Jim Tennermann: Well, I've been very lucky. Yes, I was covered by a health insurance. I pay some amount of money that is tolerable for me. But I do realise that not everyone has that kind of insurance. And it's a little odd. In the United States. Your health insurance comes from an employer that is not provided by anyone else or by the government. So if you're unemployed for even a month, you might find yourself in a period where you have no health insurance. Here in the US, we pay a lot of money toward insurance. But I've been in the pocket the whole time, so to speak.

Cary Adams: I have the privilege of living in Switzerland, a wonderful country. And, you know, we certainly we pay health insurance individually. But I've recently had surgery and it was all covered or paid for. And you know that that privilege and it is a privilege because there are so many societies where that doesn't happen. And as we approach World Cancer Day and talk about inequities around the world, this is one of the issues that we do need to talk about. People don't like talking about the money side of it, but we do. Well, I've got to say, just talking to you is inspirational. And I do hope that you just said you finished your latest treatment. So hopefully things are okay at the moment. How do you feel? Are you okay? Are you going to play that guitar today that's behind you? I can see it. No one else can. Are you going to go on a bike and go into the woods?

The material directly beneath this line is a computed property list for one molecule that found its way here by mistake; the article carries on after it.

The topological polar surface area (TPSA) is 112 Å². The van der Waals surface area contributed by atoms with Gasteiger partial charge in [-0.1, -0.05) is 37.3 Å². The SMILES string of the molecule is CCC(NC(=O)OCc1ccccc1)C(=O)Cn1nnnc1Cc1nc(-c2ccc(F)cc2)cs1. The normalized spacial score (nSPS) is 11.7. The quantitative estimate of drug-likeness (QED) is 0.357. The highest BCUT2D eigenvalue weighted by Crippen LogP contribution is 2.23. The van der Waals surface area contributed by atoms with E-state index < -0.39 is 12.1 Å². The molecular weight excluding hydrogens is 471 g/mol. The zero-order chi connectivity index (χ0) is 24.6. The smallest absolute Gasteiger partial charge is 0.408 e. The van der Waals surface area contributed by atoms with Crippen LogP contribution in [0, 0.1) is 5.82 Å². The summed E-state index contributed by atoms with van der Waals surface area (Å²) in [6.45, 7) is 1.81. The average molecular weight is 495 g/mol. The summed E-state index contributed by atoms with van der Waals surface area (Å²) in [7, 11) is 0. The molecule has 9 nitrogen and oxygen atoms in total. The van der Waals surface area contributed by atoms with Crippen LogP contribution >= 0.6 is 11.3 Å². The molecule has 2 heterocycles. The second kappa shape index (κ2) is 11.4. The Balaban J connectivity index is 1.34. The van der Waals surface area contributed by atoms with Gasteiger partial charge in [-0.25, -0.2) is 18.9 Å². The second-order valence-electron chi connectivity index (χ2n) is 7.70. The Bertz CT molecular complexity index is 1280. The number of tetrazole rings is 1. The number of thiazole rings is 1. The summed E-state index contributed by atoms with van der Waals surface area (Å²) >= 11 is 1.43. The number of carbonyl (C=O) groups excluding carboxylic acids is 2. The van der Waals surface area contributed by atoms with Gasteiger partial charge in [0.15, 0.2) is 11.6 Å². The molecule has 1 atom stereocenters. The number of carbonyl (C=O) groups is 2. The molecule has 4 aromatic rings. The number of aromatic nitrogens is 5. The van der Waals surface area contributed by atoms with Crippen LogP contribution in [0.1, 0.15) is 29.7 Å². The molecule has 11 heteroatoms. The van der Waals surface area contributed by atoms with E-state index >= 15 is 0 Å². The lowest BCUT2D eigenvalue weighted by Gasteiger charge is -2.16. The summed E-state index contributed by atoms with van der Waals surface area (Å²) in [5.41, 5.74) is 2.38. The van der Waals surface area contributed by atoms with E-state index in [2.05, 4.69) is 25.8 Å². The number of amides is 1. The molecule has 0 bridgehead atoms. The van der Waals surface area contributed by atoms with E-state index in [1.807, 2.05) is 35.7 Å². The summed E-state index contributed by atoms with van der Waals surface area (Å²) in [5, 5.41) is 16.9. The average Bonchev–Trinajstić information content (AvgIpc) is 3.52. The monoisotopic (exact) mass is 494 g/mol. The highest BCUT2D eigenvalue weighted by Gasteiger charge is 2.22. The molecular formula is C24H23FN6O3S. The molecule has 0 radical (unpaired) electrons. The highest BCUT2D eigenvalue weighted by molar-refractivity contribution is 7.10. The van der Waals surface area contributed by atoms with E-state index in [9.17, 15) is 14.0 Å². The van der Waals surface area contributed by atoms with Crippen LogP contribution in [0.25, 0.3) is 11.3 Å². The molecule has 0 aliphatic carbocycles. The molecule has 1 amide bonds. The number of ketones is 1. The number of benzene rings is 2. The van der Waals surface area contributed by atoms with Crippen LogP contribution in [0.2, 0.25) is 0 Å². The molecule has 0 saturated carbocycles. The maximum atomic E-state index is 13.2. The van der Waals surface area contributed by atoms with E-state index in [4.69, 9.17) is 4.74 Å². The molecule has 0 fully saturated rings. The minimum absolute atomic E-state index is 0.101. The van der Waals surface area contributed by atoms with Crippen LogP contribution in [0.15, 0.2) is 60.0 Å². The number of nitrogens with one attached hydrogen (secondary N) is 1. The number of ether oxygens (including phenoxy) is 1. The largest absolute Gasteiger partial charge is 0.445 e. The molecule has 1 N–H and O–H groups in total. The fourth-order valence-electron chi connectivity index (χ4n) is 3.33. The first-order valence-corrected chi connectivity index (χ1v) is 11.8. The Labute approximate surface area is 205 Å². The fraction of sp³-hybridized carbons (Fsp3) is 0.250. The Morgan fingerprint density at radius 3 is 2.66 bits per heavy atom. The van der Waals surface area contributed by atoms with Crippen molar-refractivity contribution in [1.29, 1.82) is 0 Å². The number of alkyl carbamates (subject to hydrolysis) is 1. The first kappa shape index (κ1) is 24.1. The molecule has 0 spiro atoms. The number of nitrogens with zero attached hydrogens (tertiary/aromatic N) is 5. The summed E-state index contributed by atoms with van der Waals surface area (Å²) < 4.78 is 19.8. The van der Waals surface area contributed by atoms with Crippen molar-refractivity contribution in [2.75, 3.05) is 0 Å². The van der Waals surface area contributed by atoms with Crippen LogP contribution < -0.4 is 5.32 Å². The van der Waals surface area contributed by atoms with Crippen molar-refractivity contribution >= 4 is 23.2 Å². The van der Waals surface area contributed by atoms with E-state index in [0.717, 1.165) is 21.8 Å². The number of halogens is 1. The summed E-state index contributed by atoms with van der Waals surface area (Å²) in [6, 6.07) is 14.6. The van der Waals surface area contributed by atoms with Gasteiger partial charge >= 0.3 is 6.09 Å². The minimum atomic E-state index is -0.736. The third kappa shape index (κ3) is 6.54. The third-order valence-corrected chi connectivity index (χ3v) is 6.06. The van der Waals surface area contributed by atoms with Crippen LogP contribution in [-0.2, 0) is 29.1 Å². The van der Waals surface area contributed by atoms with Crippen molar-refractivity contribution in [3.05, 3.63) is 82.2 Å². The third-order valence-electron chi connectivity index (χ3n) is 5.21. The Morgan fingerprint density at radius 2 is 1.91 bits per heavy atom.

Jim Tennermann: I'm feeling pretty good. You know, I was playing the guitar before before we started this meeting today. I'm working on getting back to my new normal.

Cary Adams: We're glad that your new normal includes talking to us and inspiring people around the world. So, Jim, thank you very much for your time. I really appreciate it. I'm sure everyone who's heard this will be inspired by your story. Looking forward to the book coming out in the future and hopefully we can meet up at some point. I'd love to come to Boston again, So thank you very much, Jim. Have a great day.

Jim Tennermann: Thank you very much. Appreciate it.

Cary Adams: If you enjoyed this episode of Let's Talk Cancer, please leave us a review and follow us on Apple Podcasts or Spotify. And also, please join the World Cancer Day Day campaign on the 4th of February.


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Friday 08 September 2023